During the six days, I repeat, the object of man's labour is to provide for the body—that body which is soon to turn to the dust out of which it was taken ;-that frail and perishing body, which, in numberless instances, can scarcely be kept in a state of tolerable health,

even for the few days of our sojourning here. But on the seventh day our attention is directed to our nobler part,-the soul :-we are engaged in promoting its moral improvement, in cultivating its exalted powers, in labouring, by divine aid, that it may be restored to the lost image of God. The seventh day is truly the day of jubilee,—the season of holy rejoicing. On this sacred day we hear the glad tidings of a Saviour's work we meet him in his own house, and at his own holy table, where he is in the midst of us. It is the Lord's Day, and it introduces us to the Lord's presence; it shews us the precious benefits of his death and resurrection, the inestimable value of his intercession, and the boundless extent of his love. It awakens our souls to a sense of his mercy, "in that while we were yet sinners Christ died for us ;" that, being justified by his blood, we might be reconciled to God, and receive remission of our sins, and an eternal "inheritance among all them that are sanctified." It is besides the emblem and foretaste of that eternal Sabbath above, where the Redeemer reigns with his glorified servants in endless and unchangeable bliss.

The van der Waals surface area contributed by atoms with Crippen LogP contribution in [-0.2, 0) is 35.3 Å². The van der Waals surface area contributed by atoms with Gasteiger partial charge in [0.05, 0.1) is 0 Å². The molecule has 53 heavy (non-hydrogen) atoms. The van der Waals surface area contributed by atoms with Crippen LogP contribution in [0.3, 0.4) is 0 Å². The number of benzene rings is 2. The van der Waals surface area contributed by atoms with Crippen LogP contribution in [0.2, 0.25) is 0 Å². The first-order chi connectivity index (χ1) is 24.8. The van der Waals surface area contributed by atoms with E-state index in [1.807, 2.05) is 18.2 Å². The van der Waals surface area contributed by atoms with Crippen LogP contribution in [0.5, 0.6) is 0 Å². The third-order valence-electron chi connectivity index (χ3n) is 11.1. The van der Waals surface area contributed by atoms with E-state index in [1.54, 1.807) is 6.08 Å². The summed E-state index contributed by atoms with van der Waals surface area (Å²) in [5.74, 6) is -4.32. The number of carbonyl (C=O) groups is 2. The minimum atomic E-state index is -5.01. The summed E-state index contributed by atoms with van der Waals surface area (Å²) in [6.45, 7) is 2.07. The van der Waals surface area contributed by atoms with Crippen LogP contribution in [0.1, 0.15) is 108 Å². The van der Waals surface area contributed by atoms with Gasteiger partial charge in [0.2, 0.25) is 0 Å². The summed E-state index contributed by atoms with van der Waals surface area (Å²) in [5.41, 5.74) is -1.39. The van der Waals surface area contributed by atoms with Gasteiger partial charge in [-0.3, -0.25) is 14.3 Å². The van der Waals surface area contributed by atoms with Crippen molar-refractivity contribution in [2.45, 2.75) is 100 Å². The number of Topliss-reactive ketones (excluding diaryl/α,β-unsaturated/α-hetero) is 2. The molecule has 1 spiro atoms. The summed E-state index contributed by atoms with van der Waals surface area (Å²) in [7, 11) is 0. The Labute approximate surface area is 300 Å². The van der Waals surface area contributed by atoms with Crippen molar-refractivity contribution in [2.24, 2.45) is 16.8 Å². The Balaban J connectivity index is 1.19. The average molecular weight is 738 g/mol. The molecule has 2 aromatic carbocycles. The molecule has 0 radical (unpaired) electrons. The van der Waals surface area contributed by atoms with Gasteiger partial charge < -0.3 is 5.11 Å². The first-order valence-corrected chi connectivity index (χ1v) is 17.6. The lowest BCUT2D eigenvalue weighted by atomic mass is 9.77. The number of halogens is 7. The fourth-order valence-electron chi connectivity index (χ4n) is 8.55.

But the Sabbath is also peculiarly calculated for the comfort and benefit of the afflicted. the assembly in the house of God may repair the mourner and the distressed; the destitute and the friendless; those who are sinking under

the burden of poverty or oppression, of suffering or despondence. Such have the Gospel preached to them; to all such are its gracious promises extended. They are exhorted to bear their afflictions with patience, looking unto Jesus, who, in all his sufferings, complained not, "but submitted himself to Him that judgeth righteously." The healing balm of Christian consolation is poured into their wounds; their sorrows are soothed by the blessed assurance that their "light affliction, which is but for a moment, worketh for them a far more exceeding and eternal weight of glory" while their hopes are raised, alike above the cares, and the fleeting joys of this mortal life, and they are directed to seek by faith "a better country, even an heavenly," where sin and sorrow shall be no more, and where "all tears shall be for ever wiped from their eyes.